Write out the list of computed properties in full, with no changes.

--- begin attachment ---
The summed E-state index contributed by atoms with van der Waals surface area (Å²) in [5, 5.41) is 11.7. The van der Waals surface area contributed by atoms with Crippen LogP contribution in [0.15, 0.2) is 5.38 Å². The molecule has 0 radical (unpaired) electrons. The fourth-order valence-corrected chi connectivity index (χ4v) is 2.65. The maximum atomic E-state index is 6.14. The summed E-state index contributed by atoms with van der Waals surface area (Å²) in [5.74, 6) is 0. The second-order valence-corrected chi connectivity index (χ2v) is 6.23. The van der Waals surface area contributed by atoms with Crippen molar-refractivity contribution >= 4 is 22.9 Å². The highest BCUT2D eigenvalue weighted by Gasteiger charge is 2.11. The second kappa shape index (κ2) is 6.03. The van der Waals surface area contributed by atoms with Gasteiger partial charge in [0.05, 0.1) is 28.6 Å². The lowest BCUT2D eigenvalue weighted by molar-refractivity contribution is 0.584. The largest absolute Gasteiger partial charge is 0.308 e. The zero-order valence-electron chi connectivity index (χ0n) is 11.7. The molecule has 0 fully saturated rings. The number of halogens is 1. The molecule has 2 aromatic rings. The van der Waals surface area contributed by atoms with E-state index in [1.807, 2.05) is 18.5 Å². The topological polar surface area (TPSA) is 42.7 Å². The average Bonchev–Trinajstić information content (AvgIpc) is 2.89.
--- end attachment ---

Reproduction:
The summed E-state index contributed by atoms with van der Waals surface area (Å²) in [5, 5.41) is 11.7. The van der Waals surface area contributed by atoms with Crippen LogP contribution in [0.15, 0.2) is 5.38 Å². The molecule has 0 radical (unpaired) electrons. The fourth-order valence-corrected chi connectivity index (χ4v) is 2.65. The maximum atomic E-state index is 6.14. The summed E-state index contributed by atoms with van der Waals surface area (Å²) in [5.74, 6) is 0. The second-order valence-corrected chi connectivity index (χ2v) is 6.23. The van der Waals surface area contributed by atoms with Crippen molar-refractivity contribution >= 4 is 22.9 Å². The highest BCUT2D eigenvalue weighted by Gasteiger charge is 2.11. The second kappa shape index (κ2) is 6.03. The van der Waals surface area contributed by atoms with Gasteiger partial charge in [0.05, 0.1) is 28.6 Å². The lowest BCUT2D eigenvalue weighted by molar-refractivity contribution is 0.584. The largest absolute Gasteiger partial charge is 0.308 e. The zero-order valence-electron chi connectivity index (χ0n) is 11.7. The molecule has 0 fully saturated rings. The number of halogens is 1. The molecule has 2 aromatic rings. The van der Waals surface area contributed by atoms with E-state index in [1.807, 2.05) is 18.5 Å². The topological polar surface area (TPSA) is 42.7 Å². The average Bonchev–Trinajstić information content (AvgIpc) is 2.89.